Glencore Bids on Rio Tinto Coal Assets
The sale is a mild positive for Rio Tinto and, potentially, a mild negative for Glencore.
Our fair value estimates for no-moat-rated Glencore (GLEN) and Rio Tinto are unchanged with Glencore’s proposal to acquire Rio Tinto’s interest in Coal and Allied. Glencore proposes to buy Rio Tinto’s 67.6% interest in the Hunter Valley Operations, 80% of Mount Thorley and 55.6% of Warkworth for USD 2.55 billion, USD 100 million more than Yancoal’s existing proposal. Glencore will also spend a further USD 920 million to acquire Mitsubishi’s 32.4% share of the Hunter Valley Operations and its 28.9% interest in Warkworth. If Rio Tinto deems the offer superior to Yancoal’s, Yancoal has the option to match it. Altogether, the deal involves approximately 23 million tonnes per year of thermal and semisoft coking coal mining capacity, of which Rio Tinto’s share is about 17 million tonnes a year.
The sale of coal assets is a mild positive for Rio Tinto and, potentially, a mild negative for Glencore. Rio Tinto shareholders should vote in favour of the sale, with a general meeting set for June 27. From a strategic viewpoint, Glencore, with adjacent operations, is a natural owner of Rio’s Hunter Valley coal mines and is well placed to extract cost savings. However, we think Glencore is overpaying, given current elevated coal prices that are unlikely to last. Even assuming an approximate 20% reduction in unit costs under Glencore’s ownership, and production continuing for an extra 15 years beyond the 24-year reserve life, the deal is value-destructive, though not materially so. For Rio Tinto, it sheds some of its lower-returning assets, with potential longer-term risk around the ongoing social licence.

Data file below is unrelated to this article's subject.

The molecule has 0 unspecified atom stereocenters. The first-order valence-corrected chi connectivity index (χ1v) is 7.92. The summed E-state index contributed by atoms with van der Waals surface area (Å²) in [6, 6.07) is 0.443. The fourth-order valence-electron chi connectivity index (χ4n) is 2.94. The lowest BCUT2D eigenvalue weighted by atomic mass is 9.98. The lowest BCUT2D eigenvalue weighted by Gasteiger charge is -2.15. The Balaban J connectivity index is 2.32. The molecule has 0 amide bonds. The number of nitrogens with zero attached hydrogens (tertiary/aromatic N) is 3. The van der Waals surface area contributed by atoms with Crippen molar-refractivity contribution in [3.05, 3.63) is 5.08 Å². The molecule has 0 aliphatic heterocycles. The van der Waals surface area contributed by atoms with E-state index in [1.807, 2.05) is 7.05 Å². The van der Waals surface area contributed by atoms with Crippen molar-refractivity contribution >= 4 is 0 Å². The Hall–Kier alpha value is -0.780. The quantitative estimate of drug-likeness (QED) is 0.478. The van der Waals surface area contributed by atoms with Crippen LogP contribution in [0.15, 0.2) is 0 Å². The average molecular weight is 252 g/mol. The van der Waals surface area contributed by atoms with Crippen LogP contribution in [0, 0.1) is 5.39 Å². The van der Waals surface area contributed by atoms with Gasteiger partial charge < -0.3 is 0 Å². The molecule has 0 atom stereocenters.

We retain our no-moat ratings for Rio Tinto and Glencore. Glencore’s industrial assets, which account for about three fourths of group operating profit, lack cost advantage. Rio Tinto’s iron ore division has low operating costs, but the significant investments made through the commodities boom mean the overall group is unlikely to earn its cost of capital in the longer term.
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Mathew Hodge does not own (actual or beneficial) shares in any of the securities mentioned above. Find out about Morningstar’s editorial policies.